Ride the Lightning

Cybersecurity and Future of Law Practice Blog
by Sharon D. Nelson Esq., President of Sensei Enterprises, Inc.

Why Do 62% of Law Firms Fail to Conduct Incident Response Tabletop Exercises?

December 14, 2021

Law.com reported on December 10 some interesting stats from ILTA’s 2021 Technology Survey. 62% of law firm respondents said their firm didn’t conduct incident response tabletop exercises. I would think that, when advising clients, they certainly would advise them, strongly, to conduct such exercises.

Why don’t they practice what they preach? I haven’t a clue.

82% of those who do tabletop exercises said their IT or cybersecurity department was involved (I would certainly hope so). 60% said the firm’s management or executive committee participates (that should of course be 100%). Apparently, the thought is that those people are too busy.

They might consider how busy they will be after a data breach. It’s a good motivation for taking a day to engage in preparation for such a disaster. Chief financial officers are critical at such meetings – they are the ones who are charged with finding cryptocurrency if a ransom is to be paid. They also know, presumably, what their firm’s cyberinsurance will cover.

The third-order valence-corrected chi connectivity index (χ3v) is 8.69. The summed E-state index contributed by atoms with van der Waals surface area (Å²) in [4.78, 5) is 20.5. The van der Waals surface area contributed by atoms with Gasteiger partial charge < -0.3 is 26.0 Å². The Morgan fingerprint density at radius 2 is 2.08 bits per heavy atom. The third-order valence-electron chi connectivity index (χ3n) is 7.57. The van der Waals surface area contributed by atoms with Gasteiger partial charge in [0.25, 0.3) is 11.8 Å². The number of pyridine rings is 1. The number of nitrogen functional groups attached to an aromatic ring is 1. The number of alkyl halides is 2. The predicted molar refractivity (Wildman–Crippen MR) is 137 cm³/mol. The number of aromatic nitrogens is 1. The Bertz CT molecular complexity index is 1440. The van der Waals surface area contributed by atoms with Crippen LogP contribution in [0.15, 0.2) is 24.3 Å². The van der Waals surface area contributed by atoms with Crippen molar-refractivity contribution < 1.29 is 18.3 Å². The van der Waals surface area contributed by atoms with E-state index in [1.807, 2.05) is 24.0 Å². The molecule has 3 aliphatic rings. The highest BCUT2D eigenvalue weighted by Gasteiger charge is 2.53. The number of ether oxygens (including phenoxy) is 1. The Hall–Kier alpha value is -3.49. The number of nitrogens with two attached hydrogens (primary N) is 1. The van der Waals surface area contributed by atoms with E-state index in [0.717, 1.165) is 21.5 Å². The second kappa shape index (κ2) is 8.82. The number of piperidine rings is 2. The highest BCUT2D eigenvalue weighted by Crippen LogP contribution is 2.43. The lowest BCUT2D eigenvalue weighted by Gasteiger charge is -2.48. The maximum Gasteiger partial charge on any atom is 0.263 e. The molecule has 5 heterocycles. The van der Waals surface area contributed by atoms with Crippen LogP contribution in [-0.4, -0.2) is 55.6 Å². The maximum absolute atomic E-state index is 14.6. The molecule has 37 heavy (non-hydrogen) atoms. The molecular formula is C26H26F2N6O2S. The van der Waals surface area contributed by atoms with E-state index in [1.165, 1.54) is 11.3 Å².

All departments of a law firm should be represented at an incident response tabletop exercise. Each will have a role following a data breach – from HR to public relations to marketing.

What happens when (heaven forbid) there are no Incident Response Plans? Utter chaos. Been there, seen that. But failure to conduct incident response tabletop exercises in absolutely going to result in some level of chaos because no IRP survives first contact with the enemy.

Sharon D. Nelson, Esq., President, Sensei Enterprises, Inc.
3975 University Drive, Suite 225, Fairfax, VA 22030
Email: Phone: 703-359-0700
Digital Forensics/Cybersecurity/Information Technology